The Wise Child
After a couple of days of 'getting down to business' it is nice to stumble across the other side to the Taoist paradox - irreverence. Please do not be fooled by my self-improvement blather - at the end of the day I am happy to be whatever I am (even when 'what I am' is somebody who feels the need to improve. Like I said: it's a paradox!)
My ultimate ambition is to be as the man described below, and I take joy in knowing that this man - this Wise Child - is already inside me (and you) always waiting for the best moment to poke his head out and say 'Boo!'
"The contented man can be happy with what appears to be useless. He can find worthwhile occupation in the forests and mountains. He stays in a small home and associates with the simple. Wherever he goes and whatever he does he can be happy-he knows when to stop. He does not pick the brief blossoming flower, does not travel the dangerous road. To him the possessions of the world are as dust in the wind. He sings contentedly to himself as he travels the green mountains.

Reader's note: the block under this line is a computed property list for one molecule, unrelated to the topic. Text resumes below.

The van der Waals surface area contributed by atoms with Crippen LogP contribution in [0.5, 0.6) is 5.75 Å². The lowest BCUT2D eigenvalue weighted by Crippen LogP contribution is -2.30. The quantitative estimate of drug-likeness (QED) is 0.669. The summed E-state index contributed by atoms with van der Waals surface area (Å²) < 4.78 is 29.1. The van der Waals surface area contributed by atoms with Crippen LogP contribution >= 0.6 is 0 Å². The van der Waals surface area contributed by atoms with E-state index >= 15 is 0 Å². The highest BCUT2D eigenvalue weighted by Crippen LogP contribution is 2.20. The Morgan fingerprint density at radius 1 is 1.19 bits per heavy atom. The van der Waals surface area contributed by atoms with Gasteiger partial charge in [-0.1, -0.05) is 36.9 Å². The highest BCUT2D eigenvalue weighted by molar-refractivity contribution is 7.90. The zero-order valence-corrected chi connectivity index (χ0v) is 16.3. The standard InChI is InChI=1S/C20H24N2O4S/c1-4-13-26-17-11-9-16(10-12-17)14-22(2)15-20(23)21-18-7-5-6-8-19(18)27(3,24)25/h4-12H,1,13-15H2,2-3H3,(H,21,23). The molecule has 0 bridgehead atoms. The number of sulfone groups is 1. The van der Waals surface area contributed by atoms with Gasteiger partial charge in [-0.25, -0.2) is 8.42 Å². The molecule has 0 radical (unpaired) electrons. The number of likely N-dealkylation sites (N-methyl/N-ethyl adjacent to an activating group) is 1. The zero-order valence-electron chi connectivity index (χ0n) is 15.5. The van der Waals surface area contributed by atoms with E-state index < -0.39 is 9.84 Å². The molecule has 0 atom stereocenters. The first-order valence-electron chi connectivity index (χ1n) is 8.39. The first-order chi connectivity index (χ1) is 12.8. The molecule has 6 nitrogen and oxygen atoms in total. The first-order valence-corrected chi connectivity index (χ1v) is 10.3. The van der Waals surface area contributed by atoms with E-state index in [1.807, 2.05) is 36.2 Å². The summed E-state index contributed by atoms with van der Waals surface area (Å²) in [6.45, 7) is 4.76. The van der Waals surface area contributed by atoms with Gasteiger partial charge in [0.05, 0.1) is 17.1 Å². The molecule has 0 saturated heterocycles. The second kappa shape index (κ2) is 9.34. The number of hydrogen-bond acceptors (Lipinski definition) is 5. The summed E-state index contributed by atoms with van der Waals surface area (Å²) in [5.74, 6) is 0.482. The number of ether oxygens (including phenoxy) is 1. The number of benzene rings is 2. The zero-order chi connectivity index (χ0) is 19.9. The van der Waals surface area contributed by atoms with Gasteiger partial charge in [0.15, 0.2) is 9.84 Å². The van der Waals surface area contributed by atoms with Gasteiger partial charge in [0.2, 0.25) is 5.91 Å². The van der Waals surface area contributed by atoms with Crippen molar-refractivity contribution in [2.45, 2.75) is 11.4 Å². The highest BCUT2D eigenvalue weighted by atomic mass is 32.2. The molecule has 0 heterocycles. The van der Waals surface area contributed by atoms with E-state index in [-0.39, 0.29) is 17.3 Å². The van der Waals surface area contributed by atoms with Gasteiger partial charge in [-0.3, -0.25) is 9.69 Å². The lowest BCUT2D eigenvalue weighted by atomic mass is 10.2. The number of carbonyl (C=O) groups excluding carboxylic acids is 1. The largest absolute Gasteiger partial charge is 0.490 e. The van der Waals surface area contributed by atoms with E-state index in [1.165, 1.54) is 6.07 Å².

He finds sheltering branches more comforting than the roof tiles of a mansion, the plough in his hands more rewarding than titles, the fresh spring water more satisfying than the feasts of the wealthy... He has no profit to gain, no salary to lose, no applause, no criticism. When he looks up it is not with envy. When he looks down it is not with arrogance. Many look at him but few see him, a dragon hidden among men." -Ko Hung
On a different, yet identical, note (and as a former Christian, although more by upbringing than by choice) I bring you this late breaking and very excellent link was Jesus A Taoist?
Now, I'm off to watch some dumb horror movie,
Flow Like Water...